It is a truism that generic terms cannot be protected as trademarks. And usually when additional generic terms are added, the result is itself still generic.
But a recent Fourth Circuit ruling in Booking.com B.V. v. U.S. PTO (2019) upheld a district court finding that, taken as a whole, the mark BOOKING.COM for hotel reservation services was not generic. Although each of the elements (BOOKING) and (.COM) by itself was generic, the mark, considered “as a whole” and given the survey evidence introduced, the district court found was not generic (rather it was found descriptive, and protectible with a showing of secondary meaning).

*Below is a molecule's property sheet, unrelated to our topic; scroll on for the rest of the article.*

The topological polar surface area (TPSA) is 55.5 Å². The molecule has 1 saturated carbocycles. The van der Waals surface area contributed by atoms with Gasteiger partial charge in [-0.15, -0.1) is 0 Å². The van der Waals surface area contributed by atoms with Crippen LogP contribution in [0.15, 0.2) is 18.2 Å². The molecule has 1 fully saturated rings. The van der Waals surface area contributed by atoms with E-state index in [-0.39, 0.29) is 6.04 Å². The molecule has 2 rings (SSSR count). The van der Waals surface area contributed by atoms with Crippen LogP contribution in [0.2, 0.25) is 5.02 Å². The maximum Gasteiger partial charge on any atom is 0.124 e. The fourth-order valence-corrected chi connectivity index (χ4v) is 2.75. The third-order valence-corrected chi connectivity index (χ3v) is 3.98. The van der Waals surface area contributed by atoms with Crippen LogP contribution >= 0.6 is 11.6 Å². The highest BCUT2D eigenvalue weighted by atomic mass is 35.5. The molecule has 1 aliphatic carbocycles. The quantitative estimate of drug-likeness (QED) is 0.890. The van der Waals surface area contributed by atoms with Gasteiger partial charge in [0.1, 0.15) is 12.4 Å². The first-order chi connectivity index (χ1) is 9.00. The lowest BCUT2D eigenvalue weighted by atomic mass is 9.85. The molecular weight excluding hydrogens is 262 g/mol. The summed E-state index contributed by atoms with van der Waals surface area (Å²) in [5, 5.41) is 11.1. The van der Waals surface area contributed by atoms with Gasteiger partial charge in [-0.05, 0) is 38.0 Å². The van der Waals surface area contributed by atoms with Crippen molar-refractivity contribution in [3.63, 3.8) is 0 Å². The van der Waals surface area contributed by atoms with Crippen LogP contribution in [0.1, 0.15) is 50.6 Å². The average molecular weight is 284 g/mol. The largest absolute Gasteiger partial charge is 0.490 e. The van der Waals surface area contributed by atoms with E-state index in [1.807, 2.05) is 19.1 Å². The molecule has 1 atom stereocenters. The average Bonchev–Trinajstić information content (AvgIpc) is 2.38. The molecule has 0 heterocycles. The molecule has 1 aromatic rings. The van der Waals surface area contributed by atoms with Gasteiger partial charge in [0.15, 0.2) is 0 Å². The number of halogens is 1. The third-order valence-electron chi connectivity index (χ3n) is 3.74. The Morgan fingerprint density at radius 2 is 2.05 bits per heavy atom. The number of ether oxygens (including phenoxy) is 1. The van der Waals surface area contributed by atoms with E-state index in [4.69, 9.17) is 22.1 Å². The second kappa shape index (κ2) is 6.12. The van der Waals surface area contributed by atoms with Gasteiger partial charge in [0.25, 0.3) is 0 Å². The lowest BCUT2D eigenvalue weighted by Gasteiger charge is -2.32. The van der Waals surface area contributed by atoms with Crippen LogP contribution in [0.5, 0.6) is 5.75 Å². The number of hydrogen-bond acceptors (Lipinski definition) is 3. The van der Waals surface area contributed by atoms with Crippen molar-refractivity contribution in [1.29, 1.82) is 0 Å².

Counsel and parties dealing with trademarks should take into account that combinations of words, even generic words, might still be protectible, assuming that the public perceives the combination not as a generic term, but a descriptive one or a brand. This could favor parties seeking protection for such marks. Conversely, parties against whom such combination marks are asserted should take this into account when such marks are asserted against them.